By Ajay Makan– January 22, 2014
Hassan Rouhani, Iran’s president, has asked a group of western oil majors to detail the conditions under which they would return to the country, as Tehran continues its drive to win back international business amid a thaw in sanctions.
In a closed-door meeting including BP, Eni, Royal Dutch Shell and Total on the sidelines of the World Economic Forum in Davos, Mr Rouhani and his oil minister Bijan Zangeneh told executives to submit contracts they would like to see Iran adopt.
US companies declined to attend but one other person who did was Khalid al-Falih, chief executive of Saudi Aramco, the state oil company of regional rival Saudi Arabia, which has been nervously watching Tehran’s rapprochement with the west.
Iran is desperate to revive its oil industry and boost lucrative exports, after crude production slumped by 1m barrels a day to around 2.7m b/d under the weight of international sanctions imposed against its nuclear programme in 2012.
Iranian officials plan further meetings with oil companies in London during the summer, before proposing a final contract in September.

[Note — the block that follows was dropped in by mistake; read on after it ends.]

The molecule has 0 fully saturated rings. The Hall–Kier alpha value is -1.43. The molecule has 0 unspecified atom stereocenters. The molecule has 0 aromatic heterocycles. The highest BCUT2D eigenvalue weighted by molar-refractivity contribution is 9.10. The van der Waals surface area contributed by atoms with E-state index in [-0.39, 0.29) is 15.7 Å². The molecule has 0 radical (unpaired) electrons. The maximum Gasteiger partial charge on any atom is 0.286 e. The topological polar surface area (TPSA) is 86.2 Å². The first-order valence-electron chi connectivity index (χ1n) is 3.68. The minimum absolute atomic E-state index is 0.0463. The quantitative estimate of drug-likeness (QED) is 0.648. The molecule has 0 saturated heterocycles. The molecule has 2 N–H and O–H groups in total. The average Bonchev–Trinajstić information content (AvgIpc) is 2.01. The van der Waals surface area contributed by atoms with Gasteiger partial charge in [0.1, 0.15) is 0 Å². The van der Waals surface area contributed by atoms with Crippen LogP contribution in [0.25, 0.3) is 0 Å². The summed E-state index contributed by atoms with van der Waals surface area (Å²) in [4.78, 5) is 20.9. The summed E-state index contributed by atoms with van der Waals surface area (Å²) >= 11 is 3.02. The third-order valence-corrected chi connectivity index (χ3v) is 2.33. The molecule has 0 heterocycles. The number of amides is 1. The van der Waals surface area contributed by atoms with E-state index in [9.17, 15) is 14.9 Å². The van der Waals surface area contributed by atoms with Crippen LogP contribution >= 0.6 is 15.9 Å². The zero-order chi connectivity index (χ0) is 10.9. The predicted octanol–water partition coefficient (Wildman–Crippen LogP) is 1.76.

“The very fact that the president of Iran chose to spend an hour with us shows how interested he is in attracting international oil companies into the country,” said Paolo Scaroni, chief executive of ENI.
Mr Rouhani said he wanted to see international companies work on new projects, including the development of the giant South Pars gasfield which Iran shares with Qatar, but has struggled to develop, according to Mr Scaroni.
The president said he was willing to abandon Iran’s buyback contracts, which are disliked by western groups. International companies are keen on contracts that reward them for growing production and provide compensation for unexpected cost overruns.
He also said he wanted help to boost production at existing sites including the Azadegan field. International companies will also be offered the opportunity to participate in gas infrastructure projects, including liquefied natural gas terminals and a possible gas to liquids project.
Chinese state oil companies, which currently dominate international operations in Iran, were absent, however, suggesting the emphasis was on bringing in fresh expertise.